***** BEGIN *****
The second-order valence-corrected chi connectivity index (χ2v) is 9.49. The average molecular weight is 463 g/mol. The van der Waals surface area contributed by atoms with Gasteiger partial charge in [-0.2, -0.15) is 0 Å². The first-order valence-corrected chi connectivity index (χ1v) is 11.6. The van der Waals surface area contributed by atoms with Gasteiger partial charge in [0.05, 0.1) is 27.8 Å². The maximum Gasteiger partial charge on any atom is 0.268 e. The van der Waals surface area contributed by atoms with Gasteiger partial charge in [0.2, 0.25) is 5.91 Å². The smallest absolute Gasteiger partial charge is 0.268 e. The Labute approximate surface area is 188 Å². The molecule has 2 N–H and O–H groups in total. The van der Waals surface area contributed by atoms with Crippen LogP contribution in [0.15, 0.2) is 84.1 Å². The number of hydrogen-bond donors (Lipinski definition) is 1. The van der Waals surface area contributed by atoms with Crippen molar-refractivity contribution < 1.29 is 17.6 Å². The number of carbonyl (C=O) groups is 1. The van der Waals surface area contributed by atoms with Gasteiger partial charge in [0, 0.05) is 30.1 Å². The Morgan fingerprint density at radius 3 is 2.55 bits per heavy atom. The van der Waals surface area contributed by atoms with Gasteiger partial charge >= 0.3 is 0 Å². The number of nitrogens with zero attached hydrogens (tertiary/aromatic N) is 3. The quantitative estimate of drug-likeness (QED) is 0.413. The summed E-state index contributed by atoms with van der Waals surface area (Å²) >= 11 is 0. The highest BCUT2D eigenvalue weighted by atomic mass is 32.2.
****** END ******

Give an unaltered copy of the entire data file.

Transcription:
The second-order valence-corrected chi connectivity index (χ2v) is 9.49. The average molecular weight is 463 g/mol. The van der Waals surface area contributed by atoms with Gasteiger partial charge in [-0.2, -0.15) is 0 Å². The first-order valence-corrected chi connectivity index (χ1v) is 11.6. The van der Waals surface area contributed by atoms with Gasteiger partial charge in [0.05, 0.1) is 27.8 Å². The maximum Gasteiger partial charge on any atom is 0.268 e. The van der Waals surface area contributed by atoms with Gasteiger partial charge in [0.2, 0.25) is 5.91 Å². The smallest absolute Gasteiger partial charge is 0.268 e. The Labute approximate surface area is 188 Å². The molecule has 2 N–H and O–H groups in total. The van der Waals surface area contributed by atoms with Crippen LogP contribution in [0.15, 0.2) is 84.1 Å². The number of hydrogen-bond donors (Lipinski definition) is 1. The van der Waals surface area contributed by atoms with Crippen molar-refractivity contribution < 1.29 is 17.6 Å². The number of carbonyl (C=O) groups is 1. The van der Waals surface area contributed by atoms with Gasteiger partial charge in [0, 0.05) is 30.1 Å². The Morgan fingerprint density at radius 3 is 2.55 bits per heavy atom. The van der Waals surface area contributed by atoms with Gasteiger partial charge >= 0.3 is 0 Å². The number of nitrogens with zero attached hydrogens (tertiary/aromatic N) is 3. The quantitative estimate of drug-likeness (QED) is 0.413. The summed E-state index contributed by atoms with van der Waals surface area (Å²) >= 11 is 0. The highest BCUT2D eigenvalue weighted by atomic mass is 32.2.